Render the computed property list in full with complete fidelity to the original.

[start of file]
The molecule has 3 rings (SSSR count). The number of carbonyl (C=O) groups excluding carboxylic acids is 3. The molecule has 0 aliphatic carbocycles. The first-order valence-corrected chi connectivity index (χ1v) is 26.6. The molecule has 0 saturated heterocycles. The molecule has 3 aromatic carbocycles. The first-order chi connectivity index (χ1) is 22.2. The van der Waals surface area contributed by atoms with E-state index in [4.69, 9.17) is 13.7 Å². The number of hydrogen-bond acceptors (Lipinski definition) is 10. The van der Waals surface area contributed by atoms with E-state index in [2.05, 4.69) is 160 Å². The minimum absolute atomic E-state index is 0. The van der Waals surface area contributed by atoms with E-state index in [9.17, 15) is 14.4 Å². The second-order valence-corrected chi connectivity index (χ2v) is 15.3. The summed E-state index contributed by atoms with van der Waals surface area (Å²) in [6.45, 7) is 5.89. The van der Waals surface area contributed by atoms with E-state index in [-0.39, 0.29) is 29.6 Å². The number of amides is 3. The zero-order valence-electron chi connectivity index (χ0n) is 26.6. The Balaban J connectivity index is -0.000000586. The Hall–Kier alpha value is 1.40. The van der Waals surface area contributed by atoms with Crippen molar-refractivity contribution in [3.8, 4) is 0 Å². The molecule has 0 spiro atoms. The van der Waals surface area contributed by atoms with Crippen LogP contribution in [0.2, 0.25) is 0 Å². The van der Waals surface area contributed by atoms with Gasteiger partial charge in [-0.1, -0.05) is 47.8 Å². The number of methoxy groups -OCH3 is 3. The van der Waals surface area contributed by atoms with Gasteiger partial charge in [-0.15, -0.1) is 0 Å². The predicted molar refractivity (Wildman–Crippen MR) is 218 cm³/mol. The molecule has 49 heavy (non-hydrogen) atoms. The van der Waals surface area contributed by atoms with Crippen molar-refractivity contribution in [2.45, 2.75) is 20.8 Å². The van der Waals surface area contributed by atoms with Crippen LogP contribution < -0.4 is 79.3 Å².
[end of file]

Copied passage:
The molecule has 3 rings (SSSR count). The number of carbonyl (C=O) groups excluding carboxylic acids is 3. The molecule has 0 aliphatic carbocycles. The first-order valence-corrected chi connectivity index (χ1v) is 26.6. The molecule has 0 saturated heterocycles. The molecule has 3 aromatic carbocycles. The first-order chi connectivity index (χ1) is 22.2. The van der Waals surface area contributed by atoms with E-state index in [4.69, 9.17) is 13.7 Å². The number of hydrogen-bond acceptors (Lipinski definition) is 10. The van der Waals surface area contributed by atoms with E-state index in [2.05, 4.69) is 160 Å². The minimum absolute atomic E-state index is 0. The van der Waals surface area contributed by atoms with E-state index in [9.17, 15) is 14.4 Å². The second-order valence-corrected chi connectivity index (χ2v) is 15.3. The summed E-state index contributed by atoms with van der Waals surface area (Å²) in [6.45, 7) is 5.89. The van der Waals surface area contributed by atoms with E-state index in [-0.39, 0.29) is 29.6 Å². The number of amides is 3. The zero-order valence-electron chi connectivity index (χ0n) is 26.6. The Balaban J connectivity index is -0.000000586. The Hall–Kier alpha value is 1.40. The van der Waals surface area contributed by atoms with Crippen molar-refractivity contribution in [3.8, 4) is 0 Å². The molecule has 0 spiro atoms. The van der Waals surface area contributed by atoms with Crippen LogP contribution in [0.2, 0.25) is 0 Å². The van der Waals surface area contributed by atoms with Gasteiger partial charge in [-0.1, -0.05) is 47.8 Å². The number of methoxy groups -OCH3 is 3. The van der Waals surface area contributed by atoms with Gasteiger partial charge in [-0.15, -0.1) is 0 Å². The predicted molar refractivity (Wildman–Crippen MR) is 218 cm³/mol. The molecule has 49 heavy (non-hydrogen) atoms. The van der Waals surface area contributed by atoms with Crippen molar-refractivity contribution in [2.45, 2.75) is 20.8 Å². The van der Waals surface area contributed by atoms with Crippen LogP contribution < -0.4 is 79.3 Å².